Because recombination rates between adjacent loci in our parameter sets were generated as independently and uniformly distributed random variables, the probability of obtaining an n-locus system with all loci tightly linked decreases exponentially as n increases. Therefore, we also performed some iterations for four-locus genetic systems with completely linked loci. All trajectories converged to fully polymorphic equilibria. However, only two complementary types of gametes, e.g., 0110 and 1001, were present at these equilibria and at equal frequency. Such equilibria correspond to the symmetric equilibrium F1 in the two-locus case. Sometimes convergence to such equilibria was extremely slow. By perturbation arguments (Karlin and McGregor 1972), these findings should extend to sufficiently small recombination rates.

Linkage disequilibrium: The average amount of linkage disequilibrium was calculated for equilibria with at least two polymorphic loci and was found to be very small (data not shown). Given that the probability of a stable equilibrium with two or more polymorphic loci is very small if more than two loci control the trait, linkage disequilibrium can be neglected in multilocus systems under stabilizing selection.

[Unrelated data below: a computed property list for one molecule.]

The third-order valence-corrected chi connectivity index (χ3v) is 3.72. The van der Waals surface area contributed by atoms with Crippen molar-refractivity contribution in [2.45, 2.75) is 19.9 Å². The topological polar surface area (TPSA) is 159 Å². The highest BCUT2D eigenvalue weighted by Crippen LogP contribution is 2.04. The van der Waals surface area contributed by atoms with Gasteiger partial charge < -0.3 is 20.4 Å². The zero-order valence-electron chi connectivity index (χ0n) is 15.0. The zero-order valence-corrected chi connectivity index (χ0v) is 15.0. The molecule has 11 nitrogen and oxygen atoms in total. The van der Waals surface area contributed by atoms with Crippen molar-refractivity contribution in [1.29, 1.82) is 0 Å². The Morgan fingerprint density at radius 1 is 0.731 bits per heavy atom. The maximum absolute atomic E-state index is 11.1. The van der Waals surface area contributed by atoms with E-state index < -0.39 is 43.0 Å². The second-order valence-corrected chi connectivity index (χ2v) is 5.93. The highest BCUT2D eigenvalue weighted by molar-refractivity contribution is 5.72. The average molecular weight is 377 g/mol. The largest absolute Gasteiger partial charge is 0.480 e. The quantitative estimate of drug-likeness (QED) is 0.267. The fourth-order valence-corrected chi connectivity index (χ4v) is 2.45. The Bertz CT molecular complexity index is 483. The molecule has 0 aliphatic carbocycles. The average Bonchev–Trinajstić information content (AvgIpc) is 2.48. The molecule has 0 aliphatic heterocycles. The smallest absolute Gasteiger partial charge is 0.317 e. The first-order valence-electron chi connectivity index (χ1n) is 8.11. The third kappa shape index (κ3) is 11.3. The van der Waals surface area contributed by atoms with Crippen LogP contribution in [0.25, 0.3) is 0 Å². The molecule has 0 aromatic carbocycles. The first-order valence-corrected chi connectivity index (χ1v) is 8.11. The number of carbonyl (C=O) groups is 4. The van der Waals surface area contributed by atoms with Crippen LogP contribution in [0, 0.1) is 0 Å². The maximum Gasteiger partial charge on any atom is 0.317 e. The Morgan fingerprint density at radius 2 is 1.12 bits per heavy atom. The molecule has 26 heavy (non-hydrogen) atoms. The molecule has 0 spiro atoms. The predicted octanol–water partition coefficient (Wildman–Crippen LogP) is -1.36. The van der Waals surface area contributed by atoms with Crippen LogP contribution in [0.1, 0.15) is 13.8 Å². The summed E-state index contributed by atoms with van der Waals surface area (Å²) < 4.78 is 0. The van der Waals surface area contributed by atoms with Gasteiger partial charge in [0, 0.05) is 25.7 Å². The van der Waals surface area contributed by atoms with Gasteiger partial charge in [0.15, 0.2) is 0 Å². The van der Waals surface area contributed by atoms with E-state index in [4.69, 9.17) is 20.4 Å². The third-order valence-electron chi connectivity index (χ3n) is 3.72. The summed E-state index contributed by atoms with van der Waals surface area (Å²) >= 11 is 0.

Strength of selection and recombination: As is well known and shown by Figure 1, for two loci the equilibrium structure depends on the relative magnitude, r/s, of recombination rate and selection intensity. For a given standard deviation of allelic effects, σα, the equilibrium genetic variance is not very sensitive to changes in the recombination rate (relative to the selection intensity) except for small σα and very small r. Furthermore, for any particular value of s, the equilibrium genetic variance, VG, averaged over all trajectories and all parameter sets {r, α1, α2} is almost independent of s. It decreases from VG = 0.0311 for s = 4 to VG = ln32 - ⅜ ≈ 0.0305 as s → 0. However, as shown by Figure 1 and discussed in analytic theory for two loci, the number of polymorphic loci at a stable equilibrium is strongly effected by r/s.

Employing the statistical approach, we investigated the effect of the strength of stabilizing selection and of recombination in the case of four loci. The results are summarized in Table 3 and demonstrate that, indeed, many expected equilibrium properties, notably the average number of equilibria, the average degree of polymorphism, and the average genetic variance at equilibrium, are almost independent of selection intensity and recombination rate. This is further supported by additional iterations with s = 4 and r = 0.5 (not shown). Presumably, this is so because most genetic variance comes from single-locus polymorphisms that are stable because of overdominance. In this case, allele frequencies are independent of s but depend only on the relative disadvantage of the two homozygotes. Different results are observed only if all loci are completely (or very tightly) linked, in which case, as mentioned above, all trajectories converge to fully polymorphic equilibria with gametes of only two complementary types present.